Shock and outrage over shooting of two Indian men in Kansas City

Shock and outrage over shooting of two Indian men in Kansas City

The shooting of two Indian men in a crowded Kansas City bar has sparked outrage in their home country.

The Indian government has rushed diplomats to the US state to monitor progress in the investigation into the death of Srinivas Kuchibhotla and the wounding of Alok Madasani in the town of Olathe on Wednesday night.

Jaganmohan Reddy, the father of engineer Mr Madasani, described the shooting as a hate crime, adding that such incidents have increased after the recent political changes in the US.

The dead man, Srinivas Kuchibhotla, also an engineer, hailed from Hyderabad, the capital of southern Telangana state.

India's external affairs spokesman Vikas Swarup said two Indian consulate officials from Houston and Dallas had been dispatched to Kansas City to meet Mr Madasani and help to organise the repatriation of the body of Mr Kuchibhotla.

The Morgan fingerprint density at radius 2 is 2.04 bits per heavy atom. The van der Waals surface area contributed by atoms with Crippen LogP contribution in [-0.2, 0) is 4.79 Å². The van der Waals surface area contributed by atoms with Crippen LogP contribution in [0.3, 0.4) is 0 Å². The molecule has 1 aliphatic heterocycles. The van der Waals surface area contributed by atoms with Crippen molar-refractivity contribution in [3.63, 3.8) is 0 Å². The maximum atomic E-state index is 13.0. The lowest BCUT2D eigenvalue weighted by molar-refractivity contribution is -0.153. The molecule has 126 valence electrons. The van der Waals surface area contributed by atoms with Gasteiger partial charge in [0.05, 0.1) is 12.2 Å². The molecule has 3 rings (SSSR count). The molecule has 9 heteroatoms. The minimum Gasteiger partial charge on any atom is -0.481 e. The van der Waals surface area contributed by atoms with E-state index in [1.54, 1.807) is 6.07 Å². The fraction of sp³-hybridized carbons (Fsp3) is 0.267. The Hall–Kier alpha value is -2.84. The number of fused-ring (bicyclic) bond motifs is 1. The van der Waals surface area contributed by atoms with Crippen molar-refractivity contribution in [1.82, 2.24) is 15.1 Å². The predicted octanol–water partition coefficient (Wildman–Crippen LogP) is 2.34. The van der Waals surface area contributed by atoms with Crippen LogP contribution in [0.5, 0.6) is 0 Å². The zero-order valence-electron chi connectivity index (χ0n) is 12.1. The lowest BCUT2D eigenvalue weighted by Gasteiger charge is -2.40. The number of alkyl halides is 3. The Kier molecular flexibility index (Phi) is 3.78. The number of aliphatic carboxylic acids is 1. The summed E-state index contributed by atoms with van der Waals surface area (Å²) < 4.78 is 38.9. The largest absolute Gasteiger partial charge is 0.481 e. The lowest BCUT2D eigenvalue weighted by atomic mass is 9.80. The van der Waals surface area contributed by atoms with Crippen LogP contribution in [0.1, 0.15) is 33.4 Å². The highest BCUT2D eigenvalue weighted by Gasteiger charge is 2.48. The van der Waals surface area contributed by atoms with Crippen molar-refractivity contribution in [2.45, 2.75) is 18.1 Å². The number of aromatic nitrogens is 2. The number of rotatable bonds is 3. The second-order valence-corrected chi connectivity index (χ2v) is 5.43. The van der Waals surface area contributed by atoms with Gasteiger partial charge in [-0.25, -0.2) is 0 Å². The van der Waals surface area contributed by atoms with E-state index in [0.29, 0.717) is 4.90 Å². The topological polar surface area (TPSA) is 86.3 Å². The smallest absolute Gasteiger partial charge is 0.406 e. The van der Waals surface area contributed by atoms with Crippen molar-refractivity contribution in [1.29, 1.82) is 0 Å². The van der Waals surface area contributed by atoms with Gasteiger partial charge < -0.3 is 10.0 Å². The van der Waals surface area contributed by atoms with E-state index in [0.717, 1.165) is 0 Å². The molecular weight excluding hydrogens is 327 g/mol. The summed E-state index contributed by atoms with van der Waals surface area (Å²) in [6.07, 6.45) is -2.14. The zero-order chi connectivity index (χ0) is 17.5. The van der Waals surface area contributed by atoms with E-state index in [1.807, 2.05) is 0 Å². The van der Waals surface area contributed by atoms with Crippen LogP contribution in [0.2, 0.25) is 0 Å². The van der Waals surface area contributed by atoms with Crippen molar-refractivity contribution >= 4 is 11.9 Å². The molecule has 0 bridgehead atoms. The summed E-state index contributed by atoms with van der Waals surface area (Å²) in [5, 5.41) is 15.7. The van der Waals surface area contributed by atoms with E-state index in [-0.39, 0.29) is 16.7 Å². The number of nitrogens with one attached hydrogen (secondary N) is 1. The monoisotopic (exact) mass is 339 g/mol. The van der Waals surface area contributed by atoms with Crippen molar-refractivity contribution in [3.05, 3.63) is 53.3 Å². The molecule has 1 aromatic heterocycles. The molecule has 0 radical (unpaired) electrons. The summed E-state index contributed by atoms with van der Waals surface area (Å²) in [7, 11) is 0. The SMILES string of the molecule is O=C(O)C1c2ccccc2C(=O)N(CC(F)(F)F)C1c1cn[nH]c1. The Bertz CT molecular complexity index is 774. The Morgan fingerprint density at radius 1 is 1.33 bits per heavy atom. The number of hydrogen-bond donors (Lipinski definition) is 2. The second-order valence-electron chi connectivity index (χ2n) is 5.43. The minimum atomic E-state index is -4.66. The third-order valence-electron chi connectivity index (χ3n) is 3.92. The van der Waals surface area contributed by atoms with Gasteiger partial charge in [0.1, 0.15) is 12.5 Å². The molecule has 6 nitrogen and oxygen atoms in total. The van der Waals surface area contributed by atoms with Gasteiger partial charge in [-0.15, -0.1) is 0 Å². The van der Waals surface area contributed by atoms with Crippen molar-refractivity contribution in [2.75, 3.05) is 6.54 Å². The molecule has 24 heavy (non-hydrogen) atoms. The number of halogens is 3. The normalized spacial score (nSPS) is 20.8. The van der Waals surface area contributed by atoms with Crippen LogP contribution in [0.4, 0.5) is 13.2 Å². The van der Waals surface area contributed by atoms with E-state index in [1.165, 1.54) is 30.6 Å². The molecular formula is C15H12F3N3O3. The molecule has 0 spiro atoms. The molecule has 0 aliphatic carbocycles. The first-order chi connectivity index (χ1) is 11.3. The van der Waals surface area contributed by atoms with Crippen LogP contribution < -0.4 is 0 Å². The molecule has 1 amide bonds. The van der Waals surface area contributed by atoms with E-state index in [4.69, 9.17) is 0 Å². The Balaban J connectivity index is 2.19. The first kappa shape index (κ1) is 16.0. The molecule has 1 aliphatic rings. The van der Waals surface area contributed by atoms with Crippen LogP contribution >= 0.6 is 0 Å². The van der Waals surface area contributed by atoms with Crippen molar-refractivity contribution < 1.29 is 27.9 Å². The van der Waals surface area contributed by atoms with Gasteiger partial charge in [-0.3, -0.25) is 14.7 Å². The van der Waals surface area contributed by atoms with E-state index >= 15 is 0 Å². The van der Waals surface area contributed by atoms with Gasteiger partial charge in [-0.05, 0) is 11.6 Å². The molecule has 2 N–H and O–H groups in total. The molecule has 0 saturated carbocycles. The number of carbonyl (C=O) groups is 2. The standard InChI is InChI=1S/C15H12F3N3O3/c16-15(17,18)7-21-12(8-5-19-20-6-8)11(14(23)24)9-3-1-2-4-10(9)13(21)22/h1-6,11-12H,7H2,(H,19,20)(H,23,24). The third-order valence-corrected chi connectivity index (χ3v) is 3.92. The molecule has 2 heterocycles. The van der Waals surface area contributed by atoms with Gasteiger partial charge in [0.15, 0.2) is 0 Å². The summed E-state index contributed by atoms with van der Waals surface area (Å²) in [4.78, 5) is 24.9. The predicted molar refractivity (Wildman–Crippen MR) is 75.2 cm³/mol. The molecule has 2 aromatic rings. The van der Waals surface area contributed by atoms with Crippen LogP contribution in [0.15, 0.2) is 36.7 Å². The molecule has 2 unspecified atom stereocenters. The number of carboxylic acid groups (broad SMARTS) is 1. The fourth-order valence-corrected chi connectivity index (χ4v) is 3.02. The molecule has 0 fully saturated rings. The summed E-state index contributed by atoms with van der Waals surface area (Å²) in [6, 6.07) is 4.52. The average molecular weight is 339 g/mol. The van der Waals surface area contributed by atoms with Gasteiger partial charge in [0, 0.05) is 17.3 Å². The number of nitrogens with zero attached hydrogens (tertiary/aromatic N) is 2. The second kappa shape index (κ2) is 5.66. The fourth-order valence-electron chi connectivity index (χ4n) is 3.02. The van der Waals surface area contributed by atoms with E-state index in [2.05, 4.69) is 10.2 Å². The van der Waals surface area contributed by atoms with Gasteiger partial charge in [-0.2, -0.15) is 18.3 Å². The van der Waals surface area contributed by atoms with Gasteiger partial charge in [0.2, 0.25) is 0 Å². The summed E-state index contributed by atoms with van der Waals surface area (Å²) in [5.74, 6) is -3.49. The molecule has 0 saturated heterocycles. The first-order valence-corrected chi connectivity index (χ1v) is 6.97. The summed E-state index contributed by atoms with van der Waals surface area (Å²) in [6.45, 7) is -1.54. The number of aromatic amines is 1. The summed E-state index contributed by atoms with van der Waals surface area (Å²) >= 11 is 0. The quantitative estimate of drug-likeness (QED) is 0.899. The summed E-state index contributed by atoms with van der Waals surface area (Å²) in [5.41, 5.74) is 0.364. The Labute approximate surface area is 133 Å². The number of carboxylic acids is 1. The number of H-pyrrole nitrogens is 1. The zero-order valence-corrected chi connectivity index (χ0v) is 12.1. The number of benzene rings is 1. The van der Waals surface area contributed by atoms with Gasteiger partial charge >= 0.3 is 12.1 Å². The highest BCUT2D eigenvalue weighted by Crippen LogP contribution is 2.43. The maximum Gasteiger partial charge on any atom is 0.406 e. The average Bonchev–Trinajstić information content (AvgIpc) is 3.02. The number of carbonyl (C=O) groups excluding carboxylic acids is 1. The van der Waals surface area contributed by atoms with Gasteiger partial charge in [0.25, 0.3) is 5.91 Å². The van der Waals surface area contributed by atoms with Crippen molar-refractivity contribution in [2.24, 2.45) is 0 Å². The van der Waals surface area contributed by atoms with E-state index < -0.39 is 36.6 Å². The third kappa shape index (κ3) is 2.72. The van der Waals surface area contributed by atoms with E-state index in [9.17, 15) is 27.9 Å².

A suspect, named as Adam Purinton, has been taken into custody and charged with murder and attempted murder.

Ian Grillot, a 24-year-old American who jumped to the defence of the Indians in the bar, was hailed as a hero by the local media. He also was injured in the incident.

"Decency and humanity always triumph in the end, but not without struggle and sacrifice," said Jayaprakash Narayan, a Hyderabad-based activist, who lauded Mr Grillot's bravery.

The US embassy in New Delhi strongly condemned the shooting.

An official said: "The United States is a nation of immigrants and welcomes people from across the world to visit, work, study, and live.

"US authorities will investigate thoroughly and prosecute the case, though we recognise that justice is small consolation to families in grief."

Mr Reddy said he learned about the shooting from his eldest son, who lives in Dallas.

His younger son moved to the US in 2008 for his master's degree.

"But he never faced any problems," he told reporters in Warangal, a town in southern Indian state of Telangana.

In 2016, a Sikh professor was allegedly attacked by a group of men who called him "Osama" and "terrorist". He was apparently mistaken for a Muslim.

Hindu and Sikh shrines were also vandalised in California and Wisconsin in 2013 with the word "terrorist'" scrawled on their walls.

PA

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